So being independent enables us to follow our values and passion, to be community led (both inside our space and outside), to gather amazing community spirit, do some quite out there activities (like a merkin exhibition), and to be poorer. The memberships cover the expenses but not our salaries, which comes from other work. Rent alone makes up about 70% of the expenses.
Financial viability will always be an issue in small towns, which conversely leads to more creative solutions. These realities have led to some fairly diverse coworking spaces popping up in rural areas in the last couple of years. It also seems like many are struggling to get going, which I think is a good thing although harrowing. It’s much better than investing heavily in something that doesn’t get off the ground. Although, as they say, where there’s a will, there’s a way!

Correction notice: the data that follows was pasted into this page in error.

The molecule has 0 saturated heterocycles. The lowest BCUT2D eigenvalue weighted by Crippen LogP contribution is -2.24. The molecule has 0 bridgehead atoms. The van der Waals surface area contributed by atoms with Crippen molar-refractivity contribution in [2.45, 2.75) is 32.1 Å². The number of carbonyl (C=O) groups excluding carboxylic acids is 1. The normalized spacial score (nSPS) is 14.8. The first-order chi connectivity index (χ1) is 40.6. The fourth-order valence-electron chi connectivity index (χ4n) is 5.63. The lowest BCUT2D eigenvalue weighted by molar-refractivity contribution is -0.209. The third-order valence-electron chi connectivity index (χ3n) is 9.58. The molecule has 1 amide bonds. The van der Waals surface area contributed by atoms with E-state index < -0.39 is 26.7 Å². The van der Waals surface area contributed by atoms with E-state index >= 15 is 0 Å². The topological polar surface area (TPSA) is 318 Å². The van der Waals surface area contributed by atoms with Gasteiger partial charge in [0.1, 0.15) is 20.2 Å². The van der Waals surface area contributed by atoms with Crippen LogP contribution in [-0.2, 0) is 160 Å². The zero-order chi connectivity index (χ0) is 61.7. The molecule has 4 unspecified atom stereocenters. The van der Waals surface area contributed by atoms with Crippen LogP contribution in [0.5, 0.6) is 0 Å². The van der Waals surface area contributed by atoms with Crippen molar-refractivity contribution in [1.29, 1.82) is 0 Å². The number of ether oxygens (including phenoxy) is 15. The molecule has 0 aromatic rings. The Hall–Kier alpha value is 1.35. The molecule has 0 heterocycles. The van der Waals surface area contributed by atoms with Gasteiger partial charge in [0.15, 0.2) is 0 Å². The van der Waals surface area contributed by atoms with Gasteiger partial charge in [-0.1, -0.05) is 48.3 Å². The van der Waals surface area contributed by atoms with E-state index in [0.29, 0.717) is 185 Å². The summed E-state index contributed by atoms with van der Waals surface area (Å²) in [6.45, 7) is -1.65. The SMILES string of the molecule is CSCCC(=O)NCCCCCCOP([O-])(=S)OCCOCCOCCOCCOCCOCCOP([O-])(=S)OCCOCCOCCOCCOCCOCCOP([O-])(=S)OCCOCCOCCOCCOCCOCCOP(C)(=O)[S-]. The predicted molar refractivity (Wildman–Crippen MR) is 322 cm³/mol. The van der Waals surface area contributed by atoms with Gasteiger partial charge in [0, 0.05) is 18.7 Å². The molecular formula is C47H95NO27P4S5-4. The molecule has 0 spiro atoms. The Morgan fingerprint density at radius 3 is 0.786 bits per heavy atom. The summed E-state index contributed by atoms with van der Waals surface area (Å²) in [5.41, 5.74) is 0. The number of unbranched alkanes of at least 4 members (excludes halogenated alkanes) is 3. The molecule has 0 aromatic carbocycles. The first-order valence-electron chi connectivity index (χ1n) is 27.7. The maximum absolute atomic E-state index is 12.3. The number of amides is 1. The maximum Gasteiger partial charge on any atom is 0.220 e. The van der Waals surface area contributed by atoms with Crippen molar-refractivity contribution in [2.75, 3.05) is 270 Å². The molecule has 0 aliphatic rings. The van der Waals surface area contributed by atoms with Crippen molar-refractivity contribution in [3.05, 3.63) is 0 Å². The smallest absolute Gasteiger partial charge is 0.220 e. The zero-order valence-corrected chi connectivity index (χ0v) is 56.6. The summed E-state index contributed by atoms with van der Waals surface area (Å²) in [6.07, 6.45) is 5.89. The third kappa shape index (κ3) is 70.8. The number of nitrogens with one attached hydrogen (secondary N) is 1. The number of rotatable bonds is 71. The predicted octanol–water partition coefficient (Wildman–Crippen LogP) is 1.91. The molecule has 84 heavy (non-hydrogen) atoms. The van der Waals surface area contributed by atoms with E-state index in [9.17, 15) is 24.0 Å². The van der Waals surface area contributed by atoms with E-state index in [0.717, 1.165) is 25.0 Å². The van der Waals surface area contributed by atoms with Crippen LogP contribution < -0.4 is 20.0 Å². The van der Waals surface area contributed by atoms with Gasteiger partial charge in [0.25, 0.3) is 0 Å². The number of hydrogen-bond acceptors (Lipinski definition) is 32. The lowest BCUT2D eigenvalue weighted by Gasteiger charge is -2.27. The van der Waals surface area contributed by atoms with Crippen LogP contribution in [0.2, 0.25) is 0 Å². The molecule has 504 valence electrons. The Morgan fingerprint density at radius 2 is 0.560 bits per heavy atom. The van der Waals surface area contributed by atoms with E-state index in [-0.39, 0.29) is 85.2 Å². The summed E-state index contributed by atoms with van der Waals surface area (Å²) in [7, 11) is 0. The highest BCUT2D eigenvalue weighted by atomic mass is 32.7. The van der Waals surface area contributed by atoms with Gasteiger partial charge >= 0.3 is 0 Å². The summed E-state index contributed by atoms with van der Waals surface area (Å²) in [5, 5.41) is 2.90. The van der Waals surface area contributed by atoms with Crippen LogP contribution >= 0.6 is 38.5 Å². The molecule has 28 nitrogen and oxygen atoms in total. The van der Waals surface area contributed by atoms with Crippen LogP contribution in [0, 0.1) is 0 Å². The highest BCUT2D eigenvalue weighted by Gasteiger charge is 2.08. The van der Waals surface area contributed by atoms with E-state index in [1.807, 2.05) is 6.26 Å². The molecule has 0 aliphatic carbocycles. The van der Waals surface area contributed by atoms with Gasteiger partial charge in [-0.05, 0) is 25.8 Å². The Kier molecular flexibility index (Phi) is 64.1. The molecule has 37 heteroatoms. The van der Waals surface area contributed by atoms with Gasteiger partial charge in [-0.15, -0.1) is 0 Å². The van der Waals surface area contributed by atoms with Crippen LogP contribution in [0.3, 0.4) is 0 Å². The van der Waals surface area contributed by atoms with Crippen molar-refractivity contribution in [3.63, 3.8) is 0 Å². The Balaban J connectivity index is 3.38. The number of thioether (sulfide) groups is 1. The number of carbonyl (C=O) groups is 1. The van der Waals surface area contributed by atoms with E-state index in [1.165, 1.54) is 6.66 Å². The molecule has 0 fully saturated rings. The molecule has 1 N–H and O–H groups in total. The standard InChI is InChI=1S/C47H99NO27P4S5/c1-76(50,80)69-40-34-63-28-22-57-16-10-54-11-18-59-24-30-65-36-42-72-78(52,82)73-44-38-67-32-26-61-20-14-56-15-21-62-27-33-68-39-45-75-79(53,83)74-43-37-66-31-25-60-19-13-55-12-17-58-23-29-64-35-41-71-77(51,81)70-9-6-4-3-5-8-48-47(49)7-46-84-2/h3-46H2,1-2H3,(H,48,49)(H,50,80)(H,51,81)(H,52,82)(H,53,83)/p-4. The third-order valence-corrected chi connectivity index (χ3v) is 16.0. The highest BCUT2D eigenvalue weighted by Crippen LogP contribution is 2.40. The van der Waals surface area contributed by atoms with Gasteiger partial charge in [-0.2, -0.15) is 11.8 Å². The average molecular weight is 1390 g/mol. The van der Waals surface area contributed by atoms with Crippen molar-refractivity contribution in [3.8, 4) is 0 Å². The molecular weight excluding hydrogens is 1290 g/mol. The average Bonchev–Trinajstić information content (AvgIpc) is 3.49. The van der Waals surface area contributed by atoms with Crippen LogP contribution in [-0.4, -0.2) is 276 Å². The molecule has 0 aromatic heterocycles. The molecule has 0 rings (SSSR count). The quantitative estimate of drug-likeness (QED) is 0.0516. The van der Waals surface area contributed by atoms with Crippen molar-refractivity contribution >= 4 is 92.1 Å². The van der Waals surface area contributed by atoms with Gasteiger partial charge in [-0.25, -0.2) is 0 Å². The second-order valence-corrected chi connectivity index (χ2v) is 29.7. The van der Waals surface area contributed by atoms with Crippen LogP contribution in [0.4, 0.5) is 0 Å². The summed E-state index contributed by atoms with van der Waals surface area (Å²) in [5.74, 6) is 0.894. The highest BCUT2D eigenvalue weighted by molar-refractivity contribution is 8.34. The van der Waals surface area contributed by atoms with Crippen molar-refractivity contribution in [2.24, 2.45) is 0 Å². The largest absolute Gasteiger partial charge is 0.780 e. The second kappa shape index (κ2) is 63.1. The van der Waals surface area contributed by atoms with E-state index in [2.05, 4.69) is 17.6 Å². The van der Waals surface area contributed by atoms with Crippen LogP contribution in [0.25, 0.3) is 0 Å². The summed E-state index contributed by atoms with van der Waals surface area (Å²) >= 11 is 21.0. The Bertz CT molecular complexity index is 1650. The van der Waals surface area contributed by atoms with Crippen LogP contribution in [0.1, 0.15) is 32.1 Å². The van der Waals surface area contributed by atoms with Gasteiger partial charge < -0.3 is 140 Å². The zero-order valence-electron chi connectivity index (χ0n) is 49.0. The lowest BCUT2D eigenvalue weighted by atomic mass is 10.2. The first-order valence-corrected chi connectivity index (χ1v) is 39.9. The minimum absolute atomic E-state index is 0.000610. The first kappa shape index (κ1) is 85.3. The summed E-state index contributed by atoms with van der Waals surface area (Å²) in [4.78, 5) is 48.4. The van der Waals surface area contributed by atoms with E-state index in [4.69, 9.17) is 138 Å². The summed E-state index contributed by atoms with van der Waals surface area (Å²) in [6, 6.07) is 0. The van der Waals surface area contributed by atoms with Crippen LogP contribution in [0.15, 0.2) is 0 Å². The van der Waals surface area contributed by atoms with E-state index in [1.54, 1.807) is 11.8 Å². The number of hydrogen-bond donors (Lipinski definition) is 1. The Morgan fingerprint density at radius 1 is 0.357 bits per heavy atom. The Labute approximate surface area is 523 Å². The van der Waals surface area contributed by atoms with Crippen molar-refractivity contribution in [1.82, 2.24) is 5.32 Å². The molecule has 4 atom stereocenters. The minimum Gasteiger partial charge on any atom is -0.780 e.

Why the biscuit jar is a great coworking event
One of our members, writer Lindy Alexander, loves to bake. She has two pre-school kids and a partner that don’t eat much sweet stuff. So Lindy wanted to up her happiness stakes by baking for someone. She came into Cohoots one day and let her secret out. Other members threw around possibilities and Lindy agreed to bake some cookies on Mondays and bring them into Cohoots. Members pay whatever they feel for a biscuit, and the money raised will go to a local cause.
Sounds pretty simple. Would you call it an event though?
Why do we in the coworking sector run events? To help members learn skills, bring people together, get conversations happening, facilitate connections? All those plus marketing the space and making our memberships valuable.